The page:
The seafront surrounded by cliffs provides an astonishing view, especially when viewed from one of the restaurants built on clifftops. You are not allowed to drive into the city centre of Sozopol; you may leave your car in one of the secure car parks provided. The history of Sozopol dates back to as far as the ancient Greek times. Greek settlers arrived here in around 600 BC with the intention of founding a polis (city-state) on the site. According to ancient Greek mythology, the name of the polis was Apollonia, named after Apollon, the God of Music and Poetry. During the times, the city which is now Sozopol was destroyed in multiple occasions. This was done first by the Romans in 72 BC, then in 1453 the Turkish hordes did the same, especially focusing on destroying all the medieval churches. The Isle of St John is nearby, where a monastery was built in the medieval ages, but this got also destroyed by the Turks. You may still see its ruins, along with the lighthouse on the island; just go to the port and catch a water taxi to get there. The city of Sozopol is full of patisseries and street vendors selling Bulgarian ice cream. Bulgarian ice cream is very delicious and is served in huge portions. The cones are twice as big as what you may be used to, and scooped with a wooden spatula, and priced by its weight, not by the number of scoops. The prices are quoted per 100g, and if you are unfamiliar with the measures, you might end up having and paying for half kilo of ice cream, which you will struggle to consume.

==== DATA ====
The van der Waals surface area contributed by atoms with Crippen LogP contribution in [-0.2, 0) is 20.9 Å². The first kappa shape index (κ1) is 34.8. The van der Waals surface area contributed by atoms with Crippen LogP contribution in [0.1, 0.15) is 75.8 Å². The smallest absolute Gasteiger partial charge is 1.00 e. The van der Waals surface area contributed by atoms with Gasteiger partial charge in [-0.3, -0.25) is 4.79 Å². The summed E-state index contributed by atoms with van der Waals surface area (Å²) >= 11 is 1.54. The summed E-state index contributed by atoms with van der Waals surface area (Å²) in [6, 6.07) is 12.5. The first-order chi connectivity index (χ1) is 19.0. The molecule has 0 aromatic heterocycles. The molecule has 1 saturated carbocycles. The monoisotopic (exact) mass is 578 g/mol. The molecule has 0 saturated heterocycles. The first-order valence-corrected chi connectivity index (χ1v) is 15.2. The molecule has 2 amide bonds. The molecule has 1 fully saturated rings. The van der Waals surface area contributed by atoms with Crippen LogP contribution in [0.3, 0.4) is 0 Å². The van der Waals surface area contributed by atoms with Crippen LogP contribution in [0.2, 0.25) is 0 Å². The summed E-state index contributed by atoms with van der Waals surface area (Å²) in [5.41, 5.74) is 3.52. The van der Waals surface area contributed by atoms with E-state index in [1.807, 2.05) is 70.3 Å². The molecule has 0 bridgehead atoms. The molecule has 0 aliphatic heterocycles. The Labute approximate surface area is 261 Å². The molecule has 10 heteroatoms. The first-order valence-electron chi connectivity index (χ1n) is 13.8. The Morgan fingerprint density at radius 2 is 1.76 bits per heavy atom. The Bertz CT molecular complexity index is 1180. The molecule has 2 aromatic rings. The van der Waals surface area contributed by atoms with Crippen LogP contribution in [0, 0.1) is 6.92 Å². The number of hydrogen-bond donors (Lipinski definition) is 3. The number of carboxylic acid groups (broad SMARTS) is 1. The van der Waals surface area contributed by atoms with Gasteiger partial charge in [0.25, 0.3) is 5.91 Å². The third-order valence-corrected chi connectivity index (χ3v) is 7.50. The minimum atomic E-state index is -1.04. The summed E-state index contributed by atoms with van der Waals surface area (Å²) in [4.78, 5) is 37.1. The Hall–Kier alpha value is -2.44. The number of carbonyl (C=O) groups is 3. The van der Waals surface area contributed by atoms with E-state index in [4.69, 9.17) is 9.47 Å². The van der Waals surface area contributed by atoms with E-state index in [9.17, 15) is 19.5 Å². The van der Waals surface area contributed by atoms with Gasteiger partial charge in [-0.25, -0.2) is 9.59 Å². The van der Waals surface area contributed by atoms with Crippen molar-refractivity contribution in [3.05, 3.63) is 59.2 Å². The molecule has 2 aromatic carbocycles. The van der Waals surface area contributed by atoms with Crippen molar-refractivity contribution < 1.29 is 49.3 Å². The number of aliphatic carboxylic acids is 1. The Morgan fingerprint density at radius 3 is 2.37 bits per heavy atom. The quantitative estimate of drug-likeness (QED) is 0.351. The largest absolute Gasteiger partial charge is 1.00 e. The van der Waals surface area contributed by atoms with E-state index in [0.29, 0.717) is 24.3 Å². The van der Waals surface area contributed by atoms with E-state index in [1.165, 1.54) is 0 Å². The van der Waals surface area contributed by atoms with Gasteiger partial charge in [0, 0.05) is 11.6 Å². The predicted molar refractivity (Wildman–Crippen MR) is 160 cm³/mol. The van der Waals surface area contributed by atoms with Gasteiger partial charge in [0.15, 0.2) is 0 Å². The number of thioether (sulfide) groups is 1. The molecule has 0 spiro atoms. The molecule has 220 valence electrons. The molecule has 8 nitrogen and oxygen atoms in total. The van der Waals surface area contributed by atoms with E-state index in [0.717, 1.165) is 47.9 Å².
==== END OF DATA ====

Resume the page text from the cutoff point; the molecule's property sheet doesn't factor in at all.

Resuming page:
Whether you enjoy huge portions of ice cream or not, Balkan Holidays have fantastic offers for you to spend your summer holiday to Bulgaria in Sozopol. The best offer for a 5 star accommodation in Sozopol starts at £356 with return flights and transfer included, so why not treat yourself with some affordable luxury on the southern Black Sea coast? Click here to find out more about summer holidays in Sozopol.